Chinese search engine Baidu, a thorn at Google’s side, has signed a music licensing deal with three of the world’s biggest record labels.
The search engine, often criticised for listing pirated MP3 downloads, signed a deal with One Stop China, which comprises of Universal Music, Sony BMG and Warner Music Group.
Under the two year deal, Baidu will stop indexing links to websites that offer pirated music in China, a move which is widely welcomed by both publishers and artists both in China and abroad.
The music labels have agreed to offer more than 500,000 songs, around 10 percent in Mandarin and Cantonese, which will stored on Baidu’s servers. Baidu will offer the songs for free streaming and downloads from its MP3 search page and its new music based social network Ting.
According to an article on The New York Times (opens in new tab), Baidu will share the revenue from advertisements with the labels if it surpasses a particular amount. Also, the labels will be paid by Baidu each time a song is streamed or downloaded from its website.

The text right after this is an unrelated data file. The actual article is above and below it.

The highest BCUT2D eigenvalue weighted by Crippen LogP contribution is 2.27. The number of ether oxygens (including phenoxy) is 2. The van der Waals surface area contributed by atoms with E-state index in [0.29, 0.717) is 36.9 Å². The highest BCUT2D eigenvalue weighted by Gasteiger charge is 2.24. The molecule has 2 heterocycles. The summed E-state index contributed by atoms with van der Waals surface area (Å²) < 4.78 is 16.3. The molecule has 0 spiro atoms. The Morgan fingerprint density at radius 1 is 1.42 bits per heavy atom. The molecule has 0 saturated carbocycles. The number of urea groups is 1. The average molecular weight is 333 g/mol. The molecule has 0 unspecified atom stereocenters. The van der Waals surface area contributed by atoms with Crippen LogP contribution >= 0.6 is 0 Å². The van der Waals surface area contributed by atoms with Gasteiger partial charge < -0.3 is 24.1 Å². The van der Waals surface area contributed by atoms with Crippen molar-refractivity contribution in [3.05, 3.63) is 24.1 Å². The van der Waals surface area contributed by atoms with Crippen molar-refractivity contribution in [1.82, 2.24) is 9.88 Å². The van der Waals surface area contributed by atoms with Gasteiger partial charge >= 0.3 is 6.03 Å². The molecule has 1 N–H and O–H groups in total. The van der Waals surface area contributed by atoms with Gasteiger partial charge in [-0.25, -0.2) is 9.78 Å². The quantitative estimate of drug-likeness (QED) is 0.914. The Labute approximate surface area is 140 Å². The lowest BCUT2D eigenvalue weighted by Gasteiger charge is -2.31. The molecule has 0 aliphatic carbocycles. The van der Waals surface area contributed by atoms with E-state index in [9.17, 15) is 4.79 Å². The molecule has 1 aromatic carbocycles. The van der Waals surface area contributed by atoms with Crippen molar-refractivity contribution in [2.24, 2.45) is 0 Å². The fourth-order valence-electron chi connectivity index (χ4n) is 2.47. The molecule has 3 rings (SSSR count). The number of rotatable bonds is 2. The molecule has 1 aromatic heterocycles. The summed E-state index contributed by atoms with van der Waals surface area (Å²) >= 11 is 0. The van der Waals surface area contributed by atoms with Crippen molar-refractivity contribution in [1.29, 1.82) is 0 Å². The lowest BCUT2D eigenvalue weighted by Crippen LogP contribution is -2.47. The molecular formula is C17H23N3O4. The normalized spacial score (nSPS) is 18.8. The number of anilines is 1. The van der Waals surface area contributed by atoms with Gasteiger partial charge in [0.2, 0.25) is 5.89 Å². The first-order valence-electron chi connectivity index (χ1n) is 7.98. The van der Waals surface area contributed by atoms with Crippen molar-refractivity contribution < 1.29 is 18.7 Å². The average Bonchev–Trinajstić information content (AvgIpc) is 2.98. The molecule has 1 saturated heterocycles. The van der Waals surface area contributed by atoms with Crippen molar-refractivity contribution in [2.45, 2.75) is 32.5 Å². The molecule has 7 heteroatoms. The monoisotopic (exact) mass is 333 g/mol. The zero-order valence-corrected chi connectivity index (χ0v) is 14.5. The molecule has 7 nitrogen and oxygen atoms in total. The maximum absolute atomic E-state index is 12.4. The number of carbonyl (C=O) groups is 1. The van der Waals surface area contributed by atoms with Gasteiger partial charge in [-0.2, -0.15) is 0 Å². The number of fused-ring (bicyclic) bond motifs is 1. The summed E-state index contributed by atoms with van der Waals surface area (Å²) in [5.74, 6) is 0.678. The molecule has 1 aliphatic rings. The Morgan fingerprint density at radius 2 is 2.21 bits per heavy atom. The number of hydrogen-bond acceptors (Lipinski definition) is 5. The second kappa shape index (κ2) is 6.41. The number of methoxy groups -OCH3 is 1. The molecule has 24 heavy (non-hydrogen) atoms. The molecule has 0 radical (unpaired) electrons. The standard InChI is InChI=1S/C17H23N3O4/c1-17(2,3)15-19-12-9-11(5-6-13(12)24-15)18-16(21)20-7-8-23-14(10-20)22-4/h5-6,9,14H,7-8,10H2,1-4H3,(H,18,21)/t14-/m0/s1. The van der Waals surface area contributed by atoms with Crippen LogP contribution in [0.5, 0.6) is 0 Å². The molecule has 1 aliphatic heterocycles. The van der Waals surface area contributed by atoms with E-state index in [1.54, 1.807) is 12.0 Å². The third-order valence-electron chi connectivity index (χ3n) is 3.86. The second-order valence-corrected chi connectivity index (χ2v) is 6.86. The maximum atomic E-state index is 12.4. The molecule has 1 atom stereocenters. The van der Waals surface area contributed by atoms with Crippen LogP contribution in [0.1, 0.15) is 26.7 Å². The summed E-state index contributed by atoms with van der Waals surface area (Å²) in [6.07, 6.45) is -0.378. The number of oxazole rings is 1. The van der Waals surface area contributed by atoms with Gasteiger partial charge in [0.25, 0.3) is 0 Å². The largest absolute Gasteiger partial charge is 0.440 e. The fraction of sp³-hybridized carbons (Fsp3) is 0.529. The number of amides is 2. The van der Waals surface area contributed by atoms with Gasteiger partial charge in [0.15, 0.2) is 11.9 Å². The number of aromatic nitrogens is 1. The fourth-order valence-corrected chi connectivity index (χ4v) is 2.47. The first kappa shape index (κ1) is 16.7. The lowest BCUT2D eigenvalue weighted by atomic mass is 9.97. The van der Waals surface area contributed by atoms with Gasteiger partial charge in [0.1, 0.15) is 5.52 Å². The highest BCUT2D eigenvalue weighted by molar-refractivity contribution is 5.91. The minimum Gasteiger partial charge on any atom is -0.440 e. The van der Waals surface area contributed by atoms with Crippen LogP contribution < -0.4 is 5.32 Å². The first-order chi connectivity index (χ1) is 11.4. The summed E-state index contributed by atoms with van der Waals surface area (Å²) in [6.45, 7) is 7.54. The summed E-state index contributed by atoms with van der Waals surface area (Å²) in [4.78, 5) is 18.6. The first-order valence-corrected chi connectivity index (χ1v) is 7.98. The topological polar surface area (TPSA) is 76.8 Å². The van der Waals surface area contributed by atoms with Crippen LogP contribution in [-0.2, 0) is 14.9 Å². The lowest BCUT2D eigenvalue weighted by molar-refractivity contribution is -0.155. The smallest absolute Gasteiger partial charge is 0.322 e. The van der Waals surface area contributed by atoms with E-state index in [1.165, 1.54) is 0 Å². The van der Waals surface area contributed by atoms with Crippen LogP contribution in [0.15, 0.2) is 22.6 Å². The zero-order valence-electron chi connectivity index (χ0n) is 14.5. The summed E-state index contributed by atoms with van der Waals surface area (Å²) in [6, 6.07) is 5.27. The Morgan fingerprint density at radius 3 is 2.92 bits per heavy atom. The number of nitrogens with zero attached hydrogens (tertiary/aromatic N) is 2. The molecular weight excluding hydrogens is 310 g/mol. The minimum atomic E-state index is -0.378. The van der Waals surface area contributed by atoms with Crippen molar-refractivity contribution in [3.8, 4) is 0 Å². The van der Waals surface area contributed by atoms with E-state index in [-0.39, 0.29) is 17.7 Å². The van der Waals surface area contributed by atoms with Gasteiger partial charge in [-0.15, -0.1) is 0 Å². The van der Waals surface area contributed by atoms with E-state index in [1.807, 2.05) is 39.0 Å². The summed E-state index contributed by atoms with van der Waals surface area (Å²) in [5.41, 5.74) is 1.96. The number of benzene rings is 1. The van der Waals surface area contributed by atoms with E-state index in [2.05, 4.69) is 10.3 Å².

“We’ve never wanted to stand there and thumb our noses at the recording industry,” said Kaiser Kuo, Baidu’s director of international communications.
“This is a watershed moment. It’s a great way for us to deliver the best possible user experience by providing free and high-quality music and brings obvious tangible benefits to all parties involved including the labels, artists and advertisers.” he added.